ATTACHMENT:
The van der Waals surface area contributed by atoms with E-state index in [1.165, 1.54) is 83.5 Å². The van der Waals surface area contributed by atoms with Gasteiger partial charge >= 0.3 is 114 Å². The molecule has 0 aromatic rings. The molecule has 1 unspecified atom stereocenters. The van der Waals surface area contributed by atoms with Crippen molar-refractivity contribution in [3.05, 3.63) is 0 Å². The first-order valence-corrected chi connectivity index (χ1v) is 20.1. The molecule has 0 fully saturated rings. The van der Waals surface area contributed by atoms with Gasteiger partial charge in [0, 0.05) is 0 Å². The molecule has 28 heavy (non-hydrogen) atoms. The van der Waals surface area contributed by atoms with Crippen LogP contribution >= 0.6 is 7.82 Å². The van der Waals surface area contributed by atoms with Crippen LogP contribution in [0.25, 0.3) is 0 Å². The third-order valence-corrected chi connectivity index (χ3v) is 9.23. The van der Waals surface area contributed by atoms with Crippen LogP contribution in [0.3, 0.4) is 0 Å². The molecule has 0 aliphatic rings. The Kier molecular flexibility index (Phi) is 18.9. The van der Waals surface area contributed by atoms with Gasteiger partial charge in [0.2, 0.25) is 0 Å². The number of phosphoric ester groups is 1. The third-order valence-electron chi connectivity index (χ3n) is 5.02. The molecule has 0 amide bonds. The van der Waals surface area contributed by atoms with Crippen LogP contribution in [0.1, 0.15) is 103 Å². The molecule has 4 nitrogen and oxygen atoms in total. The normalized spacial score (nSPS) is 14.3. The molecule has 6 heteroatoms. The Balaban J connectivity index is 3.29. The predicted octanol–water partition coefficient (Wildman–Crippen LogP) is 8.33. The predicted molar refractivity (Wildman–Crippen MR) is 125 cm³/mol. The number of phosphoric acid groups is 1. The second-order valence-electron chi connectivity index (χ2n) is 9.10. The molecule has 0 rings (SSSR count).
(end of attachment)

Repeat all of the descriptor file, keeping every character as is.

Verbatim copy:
The van der Waals surface area contributed by atoms with E-state index in [1.165, 1.54) is 83.5 Å². The van der Waals surface area contributed by atoms with Gasteiger partial charge >= 0.3 is 114 Å². The molecule has 0 aromatic rings. The molecule has 1 unspecified atom stereocenters. The van der Waals surface area contributed by atoms with Crippen molar-refractivity contribution in [3.05, 3.63) is 0 Å². The first-order valence-corrected chi connectivity index (χ1v) is 20.1. The molecule has 0 fully saturated rings. The van der Waals surface area contributed by atoms with Gasteiger partial charge in [0, 0.05) is 0 Å². The molecule has 28 heavy (non-hydrogen) atoms. The van der Waals surface area contributed by atoms with Crippen LogP contribution >= 0.6 is 7.82 Å². The van der Waals surface area contributed by atoms with Crippen LogP contribution in [0.25, 0.3) is 0 Å². The third-order valence-corrected chi connectivity index (χ3v) is 9.23. The van der Waals surface area contributed by atoms with Crippen LogP contribution in [0.3, 0.4) is 0 Å². The molecule has 0 aliphatic rings. The Kier molecular flexibility index (Phi) is 18.9. The van der Waals surface area contributed by atoms with Gasteiger partial charge in [0.2, 0.25) is 0 Å². The number of phosphoric ester groups is 1. The third-order valence-electron chi connectivity index (χ3n) is 5.02. The molecule has 0 amide bonds. The van der Waals surface area contributed by atoms with Crippen LogP contribution in [0.1, 0.15) is 103 Å². The molecule has 4 nitrogen and oxygen atoms in total. The normalized spacial score (nSPS) is 14.3. The molecule has 6 heteroatoms. The Balaban J connectivity index is 3.29. The predicted octanol–water partition coefficient (Wildman–Crippen LogP) is 8.33. The predicted molar refractivity (Wildman–Crippen MR) is 125 cm³/mol. The number of phosphoric acid groups is 1. The second-order valence-electron chi connectivity index (χ2n) is 9.10. The molecule has 0 rings (SSSR count).